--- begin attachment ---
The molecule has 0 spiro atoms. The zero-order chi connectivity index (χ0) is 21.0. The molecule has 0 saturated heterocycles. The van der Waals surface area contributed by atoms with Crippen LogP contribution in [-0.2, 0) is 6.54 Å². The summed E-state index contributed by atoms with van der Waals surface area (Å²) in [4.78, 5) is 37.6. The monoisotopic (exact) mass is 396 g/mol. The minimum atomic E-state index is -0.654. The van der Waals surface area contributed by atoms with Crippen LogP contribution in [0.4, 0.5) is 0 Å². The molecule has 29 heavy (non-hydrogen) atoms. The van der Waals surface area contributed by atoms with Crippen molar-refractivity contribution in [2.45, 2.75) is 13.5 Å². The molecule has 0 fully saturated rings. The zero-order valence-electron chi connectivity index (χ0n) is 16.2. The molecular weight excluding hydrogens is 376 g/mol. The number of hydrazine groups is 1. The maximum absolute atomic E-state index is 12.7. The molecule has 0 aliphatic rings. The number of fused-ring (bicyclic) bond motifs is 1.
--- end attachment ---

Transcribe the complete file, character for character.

The molecule has 0 spiro atoms. The zero-order chi connectivity index (χ0) is 21.0. The molecule has 0 saturated heterocycles. The van der Waals surface area contributed by atoms with Crippen LogP contribution in [-0.2, 0) is 6.54 Å². The summed E-state index contributed by atoms with van der Waals surface area (Å²) in [4.78, 5) is 37.6. The monoisotopic (exact) mass is 396 g/mol. The minimum atomic E-state index is -0.654. The van der Waals surface area contributed by atoms with Crippen LogP contribution in [0.4, 0.5) is 0 Å². The molecule has 29 heavy (non-hydrogen) atoms. The van der Waals surface area contributed by atoms with Crippen molar-refractivity contribution in [2.45, 2.75) is 13.5 Å². The molecule has 0 fully saturated rings. The zero-order valence-electron chi connectivity index (χ0n) is 16.2. The molecular weight excluding hydrogens is 376 g/mol. The number of hydrazine groups is 1. The maximum absolute atomic E-state index is 12.7. The molecule has 0 aliphatic rings. The number of fused-ring (bicyclic) bond motifs is 1.